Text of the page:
Traditional and photogenic
Published/Last edited or updated: 4th November, 2016
Phsar Krom is, for us, Kompong Chhnang's clear highlight. This bustling riverside market ticks all the boxes: it's vibrant, colourful, photogenic and of course traditional. Found along the Tonle Sap waterfront, half on dry land and half on water, it is to our knowledge unique in Cambodia (at least, for its size). If you ignore the motors of the larger craft and traders yakking away on mobile phones, it’s a scene that hasn’t changed in a long, long time.
Heading down the causeway known as Phsar Krom Road, the market area is divided into sections. Passing by the small covered Kompong Chhnang Market to your left, street stalls selling fruit, vegetables and household goods line the right side of the road. Where it meets the riverfront, benches set up under shady rain trees create a popular hang-out spot for locals and you’ll find a bunch of snacks and drinks stalls. To your left, along the wide, paved ‘promenade’ is the main wet produce market right by the water. In dry season, this is set up on the muddy, litter strewn riverbank while as the waters rise the stalls move up the bank until, by the end of the rainy season, the market is located on the promenade itself. The market building is a roofed bamboo structure with vendors selling their produce from bamboo platforms on the ground. It’s about as traditional as you get and identical to market scene bas reliefs you’ll find at Bayon temple, for instance.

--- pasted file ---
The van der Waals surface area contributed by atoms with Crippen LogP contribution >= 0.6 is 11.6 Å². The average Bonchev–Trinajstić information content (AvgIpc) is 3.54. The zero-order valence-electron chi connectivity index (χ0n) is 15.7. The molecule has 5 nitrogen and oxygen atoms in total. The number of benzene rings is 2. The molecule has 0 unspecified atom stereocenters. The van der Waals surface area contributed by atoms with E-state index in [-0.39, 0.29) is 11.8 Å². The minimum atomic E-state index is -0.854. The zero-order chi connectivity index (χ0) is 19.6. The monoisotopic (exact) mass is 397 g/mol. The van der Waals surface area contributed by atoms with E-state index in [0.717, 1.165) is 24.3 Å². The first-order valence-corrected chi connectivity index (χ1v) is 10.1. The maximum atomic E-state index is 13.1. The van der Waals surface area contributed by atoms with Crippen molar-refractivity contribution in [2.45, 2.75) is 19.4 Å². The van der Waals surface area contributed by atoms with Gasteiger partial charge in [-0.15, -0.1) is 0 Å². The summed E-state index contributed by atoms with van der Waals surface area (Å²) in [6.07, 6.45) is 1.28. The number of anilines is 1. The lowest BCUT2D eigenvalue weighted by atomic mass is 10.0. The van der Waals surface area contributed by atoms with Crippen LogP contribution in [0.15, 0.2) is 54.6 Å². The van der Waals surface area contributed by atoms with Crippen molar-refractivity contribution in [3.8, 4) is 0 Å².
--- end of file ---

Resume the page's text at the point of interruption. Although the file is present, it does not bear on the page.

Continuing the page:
Boats unload produce directly into the market or up conveyor belts into waiting trucks and pick-ups on the riverfront road. Watermelons, sweet corn, pumpkins and sacks of rice flow in one direction while cases of beer, jerry cans of petrol and mountains of pre-packaged snacks flow in the other. At the far end of the market steps lead down, past more market stalls, to a floating metal pontoon which serves as the main jetty for smaller passenger and cargo boats. Past this is an astonishing three-storey bamboo structure -- much of which is under water during certain months -- which seems to serve as a depot for timber and bamboo brought in from ... Travelfish members only (Full text is around 500 words.)
Based in Chiang Mai, Mark Ord has been travelling Southeast Asia for over two decades and first crossed paths with Travelfish on Ko Lipe in the early 1990s.
These tours are provided by Travelfish partner GetYourGuide.
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